Estonian Museum Association
Veski 32, Tartu, phone 735 0412
Info in Tallinn: Pikk 70, phone 641 1410
It was on the initiative of the Baltic-German intellectuals that Estonians realized the necessity to collect and preserve the cultural treasures. The foundation of museums and educational work at them has been connected with the beginning of local lore studies and the foundation of educational-purpose museums (Art Museum of Tartu University in 1803) and study rooms (related to the teaching of natural sciences) at the University of Tartu. Also, school museums have played a remarkable role throughout ages. The first ones were established already in the 1840s, and among them the museums working at Paide, Rakvere, Haapsalu and Kuressaare county schools survived the longest. A considerable part of their museals constituted the original stock for the would-be local museums and have been preserved until the present time. In the 1960s there occurred another surge: objects were collected at many urban and country schools and new school museums and thematic rooms were set up, for example, rooms dedicated to battle glory. At school museums much was done by the pupils themselves – this was meant to render local history important for them.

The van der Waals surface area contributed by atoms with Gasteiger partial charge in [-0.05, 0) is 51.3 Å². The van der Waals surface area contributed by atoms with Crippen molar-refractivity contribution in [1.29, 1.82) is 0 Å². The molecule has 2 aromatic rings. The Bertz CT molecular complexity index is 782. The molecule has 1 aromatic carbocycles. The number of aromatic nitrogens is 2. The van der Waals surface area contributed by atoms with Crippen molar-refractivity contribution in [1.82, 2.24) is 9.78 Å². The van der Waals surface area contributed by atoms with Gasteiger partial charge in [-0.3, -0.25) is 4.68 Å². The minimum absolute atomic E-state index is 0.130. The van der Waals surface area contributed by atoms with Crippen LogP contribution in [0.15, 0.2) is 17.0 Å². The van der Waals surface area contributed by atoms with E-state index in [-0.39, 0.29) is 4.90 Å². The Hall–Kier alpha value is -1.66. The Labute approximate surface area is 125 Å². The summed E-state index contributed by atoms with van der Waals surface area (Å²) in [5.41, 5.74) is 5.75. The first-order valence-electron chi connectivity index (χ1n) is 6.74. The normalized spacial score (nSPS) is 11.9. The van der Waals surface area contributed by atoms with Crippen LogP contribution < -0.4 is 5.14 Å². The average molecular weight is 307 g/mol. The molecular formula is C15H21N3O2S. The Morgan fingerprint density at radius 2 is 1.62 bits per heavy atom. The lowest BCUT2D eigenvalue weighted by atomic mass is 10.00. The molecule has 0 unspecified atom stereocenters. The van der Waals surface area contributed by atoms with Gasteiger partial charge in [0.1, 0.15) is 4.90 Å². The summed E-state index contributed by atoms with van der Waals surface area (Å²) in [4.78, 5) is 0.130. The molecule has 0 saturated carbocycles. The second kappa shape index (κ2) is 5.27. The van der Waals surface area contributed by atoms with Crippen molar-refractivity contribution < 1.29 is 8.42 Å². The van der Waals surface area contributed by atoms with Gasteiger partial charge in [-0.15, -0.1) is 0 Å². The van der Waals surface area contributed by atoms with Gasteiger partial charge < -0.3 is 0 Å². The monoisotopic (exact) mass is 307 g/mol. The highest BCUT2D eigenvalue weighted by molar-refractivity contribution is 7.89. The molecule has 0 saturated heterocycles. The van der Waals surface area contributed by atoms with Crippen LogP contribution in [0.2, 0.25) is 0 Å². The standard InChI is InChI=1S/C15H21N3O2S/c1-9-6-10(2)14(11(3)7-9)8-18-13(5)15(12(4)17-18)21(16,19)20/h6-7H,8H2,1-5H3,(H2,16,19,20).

In the middle of the 19th century, side by side with the national awakening movement, the first collections of national treasures founded by Estonian intellectuals started to crop up at societies. However, it was only in 1909 that our own museum – the Estonian National Museum – was founded. After Estonia had gained independence in 1918, significant changes were also started in the work of museums. In 1919, in order to co-ordinate the work concerning museums and national heritage, the board of national heritage was established at the department of science and arts of the Ministry of Education, which organized days and weeks for national heritage collection among schoolchildren for several years. Most of the museums were supported by societies, associations or foundations. The first generation of Estonian museum workers was formed. At this time several home and private museums were founded by local lore and history societies.